- Every commercial real estate transaction is unique, but they all go through the same general lifecycle.
- In the identification and origination stages, the goal is to identify a subset of properties that present an attractive investment opportunity.
- In the underwriting stage, the candidate properties are analyzed and the potential returns are calculated. An offer is submitted for the most promising opportunities.
Every commercial real estate transaction is unique. They each have their own quirks, but they all follow the same general process. This process is known as the “transaction lifecycle” and there are five stages:
- Identification & Origination
- Due Diligence
- Asset Management and Disposition
It is important for investors to understand the key activities that occur in each phase and to recognize the trigger that moves the transaction from one stage to the next. They are the subject of this article.
Identification and Origination
The goal of the identification and origination stage is to find one or more properties that appear to hold promise as a potential real estate investment opportunity. This is easier said than done. Key activities in this stage include:
- Performing internet searches with targeted criteria
- Working with local brokers to communicate investment criteria and to encourage them to find properties that meet it
- Canvassing markets on foot and by car to identify potential acquisitions
- Networking with other investors, lenders, lawyers, architects, accountants, and municipal officials to identify potential properties
- Combing through legal records for foreclosures and past due property taxes to identify motivations for selling
- Direct mail campaigns to property owners
Ideally, the result of these efforts is to identify multiple properties that meet the required investment criteria. Unfortunately, it may take filtering through dozens or hundreds of opportunities to identify a handful that are qualified to move into the Underwriting stage.
The intent of the underwriting stage is to take the identified properties and to subject them to rigorous analysis. Activities in the underwriting phase include:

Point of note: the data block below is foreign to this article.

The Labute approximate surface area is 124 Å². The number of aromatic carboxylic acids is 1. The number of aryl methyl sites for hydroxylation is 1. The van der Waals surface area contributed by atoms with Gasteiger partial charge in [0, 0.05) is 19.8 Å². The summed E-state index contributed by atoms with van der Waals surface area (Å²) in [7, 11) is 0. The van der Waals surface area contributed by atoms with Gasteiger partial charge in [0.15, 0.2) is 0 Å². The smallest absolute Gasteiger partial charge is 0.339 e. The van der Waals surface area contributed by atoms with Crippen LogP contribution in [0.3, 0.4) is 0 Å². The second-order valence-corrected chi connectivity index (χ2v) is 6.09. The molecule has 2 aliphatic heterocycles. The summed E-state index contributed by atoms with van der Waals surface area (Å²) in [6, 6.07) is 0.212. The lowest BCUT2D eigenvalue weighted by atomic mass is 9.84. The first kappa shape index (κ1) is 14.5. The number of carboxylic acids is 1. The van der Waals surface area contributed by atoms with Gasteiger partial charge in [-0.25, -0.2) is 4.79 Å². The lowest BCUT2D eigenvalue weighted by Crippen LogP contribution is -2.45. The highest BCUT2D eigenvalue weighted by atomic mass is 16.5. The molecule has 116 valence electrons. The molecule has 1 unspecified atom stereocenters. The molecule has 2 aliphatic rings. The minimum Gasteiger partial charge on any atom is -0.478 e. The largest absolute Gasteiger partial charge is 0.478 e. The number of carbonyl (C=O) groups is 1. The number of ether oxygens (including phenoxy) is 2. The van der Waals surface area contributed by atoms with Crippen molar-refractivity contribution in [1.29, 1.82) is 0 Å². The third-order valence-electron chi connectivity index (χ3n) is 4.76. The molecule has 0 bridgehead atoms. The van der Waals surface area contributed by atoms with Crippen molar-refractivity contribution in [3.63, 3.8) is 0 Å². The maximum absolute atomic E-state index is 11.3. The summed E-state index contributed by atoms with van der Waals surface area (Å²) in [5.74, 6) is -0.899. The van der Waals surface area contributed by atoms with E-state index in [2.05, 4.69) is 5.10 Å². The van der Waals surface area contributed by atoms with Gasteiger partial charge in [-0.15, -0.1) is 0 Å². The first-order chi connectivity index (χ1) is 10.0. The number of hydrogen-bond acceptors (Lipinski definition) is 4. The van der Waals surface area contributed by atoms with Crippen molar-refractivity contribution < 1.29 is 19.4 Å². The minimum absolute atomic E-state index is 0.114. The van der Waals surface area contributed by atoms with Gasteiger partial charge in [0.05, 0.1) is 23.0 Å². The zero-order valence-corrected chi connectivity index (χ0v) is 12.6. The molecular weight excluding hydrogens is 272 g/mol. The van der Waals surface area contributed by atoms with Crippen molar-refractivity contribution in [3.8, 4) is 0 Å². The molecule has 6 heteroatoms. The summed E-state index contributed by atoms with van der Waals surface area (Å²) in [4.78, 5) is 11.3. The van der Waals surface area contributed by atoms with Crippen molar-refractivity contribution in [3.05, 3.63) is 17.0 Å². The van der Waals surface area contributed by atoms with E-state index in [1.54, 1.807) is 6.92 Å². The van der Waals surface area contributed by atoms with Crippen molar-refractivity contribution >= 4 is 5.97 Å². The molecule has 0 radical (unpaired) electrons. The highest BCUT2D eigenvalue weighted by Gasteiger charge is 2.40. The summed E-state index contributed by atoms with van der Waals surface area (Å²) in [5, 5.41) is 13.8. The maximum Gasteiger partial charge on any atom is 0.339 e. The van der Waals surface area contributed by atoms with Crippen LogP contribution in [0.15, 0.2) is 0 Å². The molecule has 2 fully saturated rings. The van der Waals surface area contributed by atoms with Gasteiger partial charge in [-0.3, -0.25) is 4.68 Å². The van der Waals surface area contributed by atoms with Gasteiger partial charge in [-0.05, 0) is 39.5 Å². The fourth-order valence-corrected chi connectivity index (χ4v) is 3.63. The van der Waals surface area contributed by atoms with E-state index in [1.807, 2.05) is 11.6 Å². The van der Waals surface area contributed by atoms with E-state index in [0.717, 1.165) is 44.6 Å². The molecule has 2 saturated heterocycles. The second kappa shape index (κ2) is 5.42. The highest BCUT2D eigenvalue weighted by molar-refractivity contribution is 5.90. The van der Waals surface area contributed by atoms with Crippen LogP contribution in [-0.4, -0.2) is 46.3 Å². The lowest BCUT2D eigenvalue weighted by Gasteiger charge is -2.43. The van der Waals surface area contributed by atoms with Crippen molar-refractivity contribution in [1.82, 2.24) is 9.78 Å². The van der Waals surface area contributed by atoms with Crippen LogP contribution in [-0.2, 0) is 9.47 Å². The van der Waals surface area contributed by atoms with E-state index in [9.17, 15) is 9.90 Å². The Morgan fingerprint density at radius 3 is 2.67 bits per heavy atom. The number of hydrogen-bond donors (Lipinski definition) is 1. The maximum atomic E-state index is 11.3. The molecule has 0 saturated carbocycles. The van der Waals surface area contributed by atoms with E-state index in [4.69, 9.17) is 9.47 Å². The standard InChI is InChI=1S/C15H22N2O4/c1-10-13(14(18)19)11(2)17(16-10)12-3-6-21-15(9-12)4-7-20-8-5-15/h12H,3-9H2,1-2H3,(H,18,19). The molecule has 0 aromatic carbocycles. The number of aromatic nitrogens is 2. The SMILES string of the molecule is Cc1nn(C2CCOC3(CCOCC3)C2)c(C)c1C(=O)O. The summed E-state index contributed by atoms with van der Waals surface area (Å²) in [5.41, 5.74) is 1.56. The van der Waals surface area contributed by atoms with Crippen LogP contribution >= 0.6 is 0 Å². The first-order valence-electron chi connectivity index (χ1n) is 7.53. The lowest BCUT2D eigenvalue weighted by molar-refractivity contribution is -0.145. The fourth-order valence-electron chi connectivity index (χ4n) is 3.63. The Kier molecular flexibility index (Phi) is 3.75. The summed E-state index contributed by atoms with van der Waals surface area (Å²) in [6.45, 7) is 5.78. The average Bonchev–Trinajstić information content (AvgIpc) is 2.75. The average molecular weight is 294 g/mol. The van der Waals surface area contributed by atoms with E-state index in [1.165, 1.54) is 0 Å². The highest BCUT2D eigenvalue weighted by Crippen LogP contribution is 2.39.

- Obtaining financial documents for the property including operating statements, bank accounts, balance sheets, and selected invoices
- Constructing a financial proforma to model a property’s occupancy, rental income, expenses, valuation, and cash flow
- Working with lenders and investors to identify the initial terms of the required debt and equity raise
- Performing market and submarket analysis
- Validating proforma assumptions by analyzing market conditions and demographic data
- Calculate key return on investment metrics like: internal rate of return, equity multiple, cash on cash return, gross rent multiplier, and debt service coverage ratio
- Working with the seller and/or their representatives to negotiate the initial terms of the deal
From the handful of properties that enter the underwriting phase, the goal is to have at least a few of them survive the analysis so that offers can be made. This is the trigger that moves the transaction into the due diligence phase.
The typical purchase and sale contract for a commercial property includes a specified period of time for the buyer to perform additional due diligence on the property. The purpose of the due diligence is to validate the initial underwriting assumptions and to verify that the property’s physical condition is as advertised. Typical due due diligence activities include:
- Interviewing the property manager about maintenance issues and the property’s track record of repairs
- Order a valuation report from an appraiser
- Ordering technical reports like a phase 1 environmental site assessment
- Walk the property to test all of the faucets, electrical sockets, and light switches to ensure functionality
- Working with structural engineers to verify that the property is safe for occupancy
- Verify zoning to ensure the property is approved for its intended use